Tuesday, August 14, 2012

Dad's Vulcan Mind Meld

Remember that thing Mr. Spock did on Star Trek, the Vulcan Mind Meld, where he read the thoughts of some imponderable being? I used to do that with my children. I remember it so clearly with Cord, my oldest. Beginning when he was five or six, when some difficulty would come up, we would sit down together, maybe over pancakes, and I would be able to see into him. Like Spock, I felt like we were almost a single mind in those times. With my gentle probing, interspersed with long patient silences, there was no problem we could not solve. (The patient interlocutor is how I remember my part. Cord might say it was more like a breakfast lecture, although I am quite sure he liked the pancakes.)

Spock hasn’t done his mind trick in a long time now, and neither have I. My youngest, Nick, is twenty. It’s tough to get any of them to sit still for a good probing. A pointed silence from me over a meal today is more likely to prompt not a revelation of inner turmoil but a worried look: “Dad, are you okay?”

Adapting, I try to be craftier. On a walk, I might toss off a casual anecdote (never too long) with a thinly veiled moral. To their credit, they rarely roll their eyes anymore. I fear they may no longer feel they need to keep their guards up. They know that I’m toothless, that, as Bob Dylan put it, my sons and my daughter are beyond my command. They usually smile and put their own comic spin on my desperately earnest point. “Yeah, I heard about that guy, Dad. Isn’t he the one who [ended up in jail; flunked out; joined a Satanic cult]?”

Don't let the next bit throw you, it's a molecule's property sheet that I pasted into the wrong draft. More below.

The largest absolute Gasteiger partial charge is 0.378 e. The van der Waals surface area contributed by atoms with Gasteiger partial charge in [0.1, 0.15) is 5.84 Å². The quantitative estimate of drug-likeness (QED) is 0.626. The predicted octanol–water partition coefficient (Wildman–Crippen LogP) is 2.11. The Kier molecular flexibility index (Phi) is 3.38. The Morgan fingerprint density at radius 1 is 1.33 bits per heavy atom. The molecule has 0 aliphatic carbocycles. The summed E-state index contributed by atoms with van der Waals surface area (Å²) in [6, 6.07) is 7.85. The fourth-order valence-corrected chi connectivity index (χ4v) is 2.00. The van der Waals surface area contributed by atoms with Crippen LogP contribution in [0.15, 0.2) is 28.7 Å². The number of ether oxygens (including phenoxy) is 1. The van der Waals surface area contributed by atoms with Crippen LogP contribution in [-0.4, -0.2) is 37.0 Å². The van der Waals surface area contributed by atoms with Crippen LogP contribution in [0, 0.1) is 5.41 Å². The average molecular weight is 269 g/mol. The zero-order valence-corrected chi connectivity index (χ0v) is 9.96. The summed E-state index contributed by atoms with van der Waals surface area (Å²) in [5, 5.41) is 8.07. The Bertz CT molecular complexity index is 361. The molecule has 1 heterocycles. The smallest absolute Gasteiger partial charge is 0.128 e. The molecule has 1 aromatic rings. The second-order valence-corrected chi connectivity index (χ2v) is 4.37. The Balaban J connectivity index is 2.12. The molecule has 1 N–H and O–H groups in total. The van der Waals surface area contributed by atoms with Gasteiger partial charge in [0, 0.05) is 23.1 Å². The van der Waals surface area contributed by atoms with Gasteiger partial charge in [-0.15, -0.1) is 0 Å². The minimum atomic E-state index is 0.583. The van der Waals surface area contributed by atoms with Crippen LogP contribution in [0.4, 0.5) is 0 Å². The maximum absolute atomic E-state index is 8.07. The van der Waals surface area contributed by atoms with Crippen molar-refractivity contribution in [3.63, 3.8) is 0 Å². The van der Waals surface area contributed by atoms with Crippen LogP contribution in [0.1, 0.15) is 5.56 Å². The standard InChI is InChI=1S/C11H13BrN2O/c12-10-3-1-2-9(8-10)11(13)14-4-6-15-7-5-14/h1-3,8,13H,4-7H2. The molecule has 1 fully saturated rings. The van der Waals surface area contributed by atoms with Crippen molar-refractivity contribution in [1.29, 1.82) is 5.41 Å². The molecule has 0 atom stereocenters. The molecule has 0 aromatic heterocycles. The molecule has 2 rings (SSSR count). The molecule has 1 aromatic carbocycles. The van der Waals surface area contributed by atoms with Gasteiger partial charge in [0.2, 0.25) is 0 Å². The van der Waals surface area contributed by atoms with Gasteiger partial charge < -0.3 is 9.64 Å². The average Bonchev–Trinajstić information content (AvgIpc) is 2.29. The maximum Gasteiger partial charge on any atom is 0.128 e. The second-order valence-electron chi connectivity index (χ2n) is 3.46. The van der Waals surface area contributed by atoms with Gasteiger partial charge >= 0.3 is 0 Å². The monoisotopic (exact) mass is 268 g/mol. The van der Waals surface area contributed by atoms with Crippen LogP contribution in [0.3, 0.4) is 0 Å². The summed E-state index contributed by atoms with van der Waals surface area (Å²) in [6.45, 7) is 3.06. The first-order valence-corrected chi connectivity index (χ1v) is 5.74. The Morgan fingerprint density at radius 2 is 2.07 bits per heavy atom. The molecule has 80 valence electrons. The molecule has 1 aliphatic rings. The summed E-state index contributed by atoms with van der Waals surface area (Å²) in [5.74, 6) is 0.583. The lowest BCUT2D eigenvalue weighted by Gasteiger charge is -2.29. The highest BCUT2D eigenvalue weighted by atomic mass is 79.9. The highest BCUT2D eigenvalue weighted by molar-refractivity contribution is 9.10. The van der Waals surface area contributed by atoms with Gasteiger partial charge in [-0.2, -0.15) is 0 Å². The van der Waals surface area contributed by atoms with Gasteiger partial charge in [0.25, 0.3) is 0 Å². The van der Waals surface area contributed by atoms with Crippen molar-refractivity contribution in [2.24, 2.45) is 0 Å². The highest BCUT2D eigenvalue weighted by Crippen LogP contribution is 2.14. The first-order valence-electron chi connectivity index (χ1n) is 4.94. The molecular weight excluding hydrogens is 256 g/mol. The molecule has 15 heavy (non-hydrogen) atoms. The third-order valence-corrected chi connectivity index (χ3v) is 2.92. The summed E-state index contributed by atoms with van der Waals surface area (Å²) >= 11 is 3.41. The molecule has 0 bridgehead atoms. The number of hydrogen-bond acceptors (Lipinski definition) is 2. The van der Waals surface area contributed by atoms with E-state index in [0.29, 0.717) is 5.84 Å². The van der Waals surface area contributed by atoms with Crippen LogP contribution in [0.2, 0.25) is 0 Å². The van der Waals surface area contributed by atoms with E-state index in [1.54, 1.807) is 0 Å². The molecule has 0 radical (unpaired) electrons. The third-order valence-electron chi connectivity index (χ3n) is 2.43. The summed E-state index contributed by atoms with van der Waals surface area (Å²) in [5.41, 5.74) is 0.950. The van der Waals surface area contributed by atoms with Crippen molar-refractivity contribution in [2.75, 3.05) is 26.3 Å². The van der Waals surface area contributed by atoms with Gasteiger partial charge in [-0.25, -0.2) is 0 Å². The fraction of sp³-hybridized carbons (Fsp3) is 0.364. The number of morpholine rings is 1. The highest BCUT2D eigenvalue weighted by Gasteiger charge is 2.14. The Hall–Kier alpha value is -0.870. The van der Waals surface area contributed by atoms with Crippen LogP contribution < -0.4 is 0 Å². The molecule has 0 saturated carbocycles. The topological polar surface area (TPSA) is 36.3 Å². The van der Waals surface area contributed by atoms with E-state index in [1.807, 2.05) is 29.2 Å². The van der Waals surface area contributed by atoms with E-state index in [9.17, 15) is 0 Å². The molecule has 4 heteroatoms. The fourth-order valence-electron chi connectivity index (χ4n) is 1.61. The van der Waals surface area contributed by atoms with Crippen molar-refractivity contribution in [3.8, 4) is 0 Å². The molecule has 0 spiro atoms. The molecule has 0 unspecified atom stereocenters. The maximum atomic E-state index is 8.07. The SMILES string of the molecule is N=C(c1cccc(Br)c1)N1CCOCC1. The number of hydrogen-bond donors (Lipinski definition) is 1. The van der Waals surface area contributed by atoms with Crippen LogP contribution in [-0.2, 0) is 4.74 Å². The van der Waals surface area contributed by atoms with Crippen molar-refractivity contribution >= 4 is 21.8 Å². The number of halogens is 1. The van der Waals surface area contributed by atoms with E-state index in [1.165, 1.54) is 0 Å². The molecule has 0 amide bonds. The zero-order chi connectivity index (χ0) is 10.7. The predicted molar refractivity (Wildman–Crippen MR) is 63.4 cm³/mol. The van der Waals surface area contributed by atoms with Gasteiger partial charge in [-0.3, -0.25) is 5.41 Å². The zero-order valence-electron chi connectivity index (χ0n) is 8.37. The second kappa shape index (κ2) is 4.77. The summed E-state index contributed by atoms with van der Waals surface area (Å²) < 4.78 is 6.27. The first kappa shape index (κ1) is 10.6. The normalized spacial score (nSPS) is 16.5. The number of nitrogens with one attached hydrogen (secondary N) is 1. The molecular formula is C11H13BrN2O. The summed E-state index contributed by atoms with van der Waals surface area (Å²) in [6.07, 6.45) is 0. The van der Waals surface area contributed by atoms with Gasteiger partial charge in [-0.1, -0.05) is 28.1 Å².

I haven’t lost my power to see into my children’s thoughts, to guess their plans and schemes, hopes and dreams. What I have lost is the illusion that I have the power to alter them. When Spock came out of those mind-meld trances, he always seemed stunned. He would look gravely at Kirk and say: “I could see his thoughts, Captain. He’s planning…”

Kirk always knew what to do. Maybe he’s the one I should be emulating at this point. The good-hearted man of action. Kirk wasn’t a brooder. I’m sure Spock is on Prozac by now.

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